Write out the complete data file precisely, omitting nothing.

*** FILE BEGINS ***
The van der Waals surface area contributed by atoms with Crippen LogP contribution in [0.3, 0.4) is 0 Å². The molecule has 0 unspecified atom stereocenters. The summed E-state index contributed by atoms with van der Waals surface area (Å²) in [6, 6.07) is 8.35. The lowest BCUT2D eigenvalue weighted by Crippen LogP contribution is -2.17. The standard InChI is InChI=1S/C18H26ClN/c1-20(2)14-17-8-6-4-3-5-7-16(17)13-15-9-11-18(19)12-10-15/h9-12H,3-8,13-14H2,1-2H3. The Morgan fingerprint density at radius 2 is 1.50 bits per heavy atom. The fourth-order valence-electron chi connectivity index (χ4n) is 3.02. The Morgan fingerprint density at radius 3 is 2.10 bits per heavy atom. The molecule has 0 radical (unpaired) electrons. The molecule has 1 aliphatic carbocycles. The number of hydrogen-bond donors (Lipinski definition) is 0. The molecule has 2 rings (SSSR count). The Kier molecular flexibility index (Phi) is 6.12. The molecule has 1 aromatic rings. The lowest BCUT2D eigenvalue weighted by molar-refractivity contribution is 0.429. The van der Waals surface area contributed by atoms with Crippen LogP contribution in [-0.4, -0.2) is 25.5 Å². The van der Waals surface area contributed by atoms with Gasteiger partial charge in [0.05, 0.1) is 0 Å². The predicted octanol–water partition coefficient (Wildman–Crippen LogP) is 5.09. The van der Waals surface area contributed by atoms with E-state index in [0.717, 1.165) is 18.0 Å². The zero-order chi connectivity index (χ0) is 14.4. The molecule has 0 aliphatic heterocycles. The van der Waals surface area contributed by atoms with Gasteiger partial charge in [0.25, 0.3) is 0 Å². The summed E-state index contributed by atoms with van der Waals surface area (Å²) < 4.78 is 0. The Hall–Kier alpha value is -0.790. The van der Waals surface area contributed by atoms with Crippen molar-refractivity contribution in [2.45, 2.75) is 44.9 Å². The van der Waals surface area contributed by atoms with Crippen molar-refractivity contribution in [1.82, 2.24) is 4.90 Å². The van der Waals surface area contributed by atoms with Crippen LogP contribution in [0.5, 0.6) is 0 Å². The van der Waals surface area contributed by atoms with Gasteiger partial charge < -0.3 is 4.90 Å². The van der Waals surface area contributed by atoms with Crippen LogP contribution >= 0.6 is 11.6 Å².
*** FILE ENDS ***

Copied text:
The van der Waals surface area contributed by atoms with Crippen LogP contribution in [0.3, 0.4) is 0 Å². The molecule has 0 unspecified atom stereocenters. The summed E-state index contributed by atoms with van der Waals surface area (Å²) in [6, 6.07) is 8.35. The lowest BCUT2D eigenvalue weighted by Crippen LogP contribution is -2.17. The standard InChI is InChI=1S/C18H26ClN/c1-20(2)14-17-8-6-4-3-5-7-16(17)13-15-9-11-18(19)12-10-15/h9-12H,3-8,13-14H2,1-2H3. The Morgan fingerprint density at radius 2 is 1.50 bits per heavy atom. The fourth-order valence-electron chi connectivity index (χ4n) is 3.02. The Morgan fingerprint density at radius 3 is 2.10 bits per heavy atom. The molecule has 0 radical (unpaired) electrons. The molecule has 1 aliphatic carbocycles. The number of hydrogen-bond donors (Lipinski definition) is 0. The molecule has 2 rings (SSSR count). The Kier molecular flexibility index (Phi) is 6.12. The molecule has 1 aromatic rings. The lowest BCUT2D eigenvalue weighted by molar-refractivity contribution is 0.429. The van der Waals surface area contributed by atoms with Crippen LogP contribution in [-0.4, -0.2) is 25.5 Å². The van der Waals surface area contributed by atoms with Gasteiger partial charge in [0.05, 0.1) is 0 Å². The predicted octanol–water partition coefficient (Wildman–Crippen LogP) is 5.09. The van der Waals surface area contributed by atoms with E-state index in [0.717, 1.165) is 18.0 Å². The zero-order chi connectivity index (χ0) is 14.4. The molecule has 0 aliphatic heterocycles. The van der Waals surface area contributed by atoms with Gasteiger partial charge in [0.25, 0.3) is 0 Å². The summed E-state index contributed by atoms with van der Waals surface area (Å²) < 4.78 is 0. The Hall–Kier alpha value is -0.790. The van der Waals surface area contributed by atoms with Crippen molar-refractivity contribution in [2.45, 2.75) is 44.9 Å². The van der Waals surface area contributed by atoms with Crippen molar-refractivity contribution in [1.82, 2.24) is 4.90 Å². The van der Waals surface area contributed by atoms with Crippen LogP contribution in [0.5, 0.6) is 0 Å². The van der Waals surface area contributed by atoms with Gasteiger partial charge < -0.3 is 4.90 Å². The van der Waals surface area contributed by atoms with Crippen LogP contribution >= 0.6 is 11.6 Å².